Framing Temporality: Montreal Graffiti in Photography

Research output: Chapter in Book/Report/Conference proceedingChapter (peer-reviewed)

Abstract

The chapter concerns the use of space over time and "brings together questions that often elude discussions on public art: the legitimacy of graffiti as public art, its insistent materiality, and the role of photography in documenting ephemeral artistic practices. [The discussion opens] with an exploration of the long-standing love affair between photographers and graffiti, a discussion that culminates in the examination of the work of Montreal graffiti artist OMEN, whose work the author photographed over several months. She argues that graffiti art, even though it might seem generic in nature, is topo-sensitive (a term borrowed from Umberto Eco, meaning that the sign is partially determined by the place where it isn generated or located.) Yet, to visibly last, it must be detached from its material substrate and transported into a less substantial, less rooted medium. For her, the photograph of a graffito becomes even more exciting when it engages with time [...] when it documents the slow transformation of a site through visual alterations on this site. For Chmielewska, the process of obliteration of a signature piece by OMEN, now only preserved in photographs, contains an important clue to the relationship between graffiti and their context. The process of layering inscriptions through subsequent acts of graffiti, she argues, constitutes a visual archeology that may tell us more about the relationship of the markings to their context than a single static image of a completed piece ever could. (From Introduction: Off Base by A. Gérin, 17-18)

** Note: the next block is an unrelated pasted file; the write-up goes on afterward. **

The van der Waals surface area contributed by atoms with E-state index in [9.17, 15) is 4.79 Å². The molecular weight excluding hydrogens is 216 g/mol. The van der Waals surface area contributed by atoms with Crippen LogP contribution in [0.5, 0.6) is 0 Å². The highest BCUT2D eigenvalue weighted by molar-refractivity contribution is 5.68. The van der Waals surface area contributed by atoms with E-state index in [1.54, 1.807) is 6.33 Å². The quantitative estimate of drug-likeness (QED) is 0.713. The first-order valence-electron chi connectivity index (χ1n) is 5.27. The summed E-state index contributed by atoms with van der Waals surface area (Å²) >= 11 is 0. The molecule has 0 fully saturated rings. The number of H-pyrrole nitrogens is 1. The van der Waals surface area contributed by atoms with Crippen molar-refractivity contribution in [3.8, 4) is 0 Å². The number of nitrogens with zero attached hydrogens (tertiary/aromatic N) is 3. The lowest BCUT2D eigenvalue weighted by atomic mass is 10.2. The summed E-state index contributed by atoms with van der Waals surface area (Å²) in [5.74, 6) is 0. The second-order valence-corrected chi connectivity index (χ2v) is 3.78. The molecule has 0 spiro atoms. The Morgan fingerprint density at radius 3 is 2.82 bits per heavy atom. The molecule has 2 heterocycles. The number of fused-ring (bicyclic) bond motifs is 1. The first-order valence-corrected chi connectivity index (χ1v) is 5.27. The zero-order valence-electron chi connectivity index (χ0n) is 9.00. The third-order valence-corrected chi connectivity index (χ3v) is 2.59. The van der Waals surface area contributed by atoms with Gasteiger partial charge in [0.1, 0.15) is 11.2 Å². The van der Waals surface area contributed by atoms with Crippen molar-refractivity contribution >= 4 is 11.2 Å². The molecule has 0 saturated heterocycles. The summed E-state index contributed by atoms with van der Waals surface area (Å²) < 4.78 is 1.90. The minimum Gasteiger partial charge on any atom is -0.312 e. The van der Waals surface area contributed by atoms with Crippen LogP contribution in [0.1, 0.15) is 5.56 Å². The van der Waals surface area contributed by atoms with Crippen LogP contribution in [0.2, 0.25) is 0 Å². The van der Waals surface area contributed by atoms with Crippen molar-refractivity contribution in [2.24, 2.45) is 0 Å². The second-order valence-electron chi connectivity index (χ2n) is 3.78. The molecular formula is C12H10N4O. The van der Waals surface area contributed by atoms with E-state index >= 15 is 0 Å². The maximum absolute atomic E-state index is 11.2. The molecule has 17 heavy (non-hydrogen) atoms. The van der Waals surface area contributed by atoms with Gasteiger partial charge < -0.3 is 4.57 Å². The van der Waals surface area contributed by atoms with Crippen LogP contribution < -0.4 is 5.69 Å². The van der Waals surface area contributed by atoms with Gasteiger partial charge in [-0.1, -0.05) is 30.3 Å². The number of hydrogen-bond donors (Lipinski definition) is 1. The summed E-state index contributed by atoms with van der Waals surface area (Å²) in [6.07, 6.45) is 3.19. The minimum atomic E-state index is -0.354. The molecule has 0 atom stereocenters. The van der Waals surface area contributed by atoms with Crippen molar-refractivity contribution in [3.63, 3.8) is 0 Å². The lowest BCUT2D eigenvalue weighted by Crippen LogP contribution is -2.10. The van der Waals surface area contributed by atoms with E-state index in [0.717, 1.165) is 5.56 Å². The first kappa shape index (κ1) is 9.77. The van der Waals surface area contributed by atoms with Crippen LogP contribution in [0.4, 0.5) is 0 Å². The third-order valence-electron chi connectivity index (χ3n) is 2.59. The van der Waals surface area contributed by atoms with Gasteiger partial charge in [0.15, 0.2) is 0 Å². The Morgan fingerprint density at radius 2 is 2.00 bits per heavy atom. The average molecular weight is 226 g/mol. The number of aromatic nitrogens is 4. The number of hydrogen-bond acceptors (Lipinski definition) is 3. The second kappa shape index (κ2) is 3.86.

Original languageEnglish
Title of host publicationPublic Art in Canada
Subtitle of host publicationCritical Perspectives
EditorsAnnie Gérin, James S. McLean
Place of PublicationToronto
PublisherUniversity of Toronto Press
Pages271-291
Number of pages21
ISBN (Print)978-0-8020-9568-8
Publication statusPublished - 16 Jul 2009

Keywords

  • Graffiti
  • Montreal
  • Street art
  • photography

Fingerprint

Dive into the research topics of 'Framing Temporality: Montreal Graffiti in Photography'. Together they form a unique fingerprint.

Cite this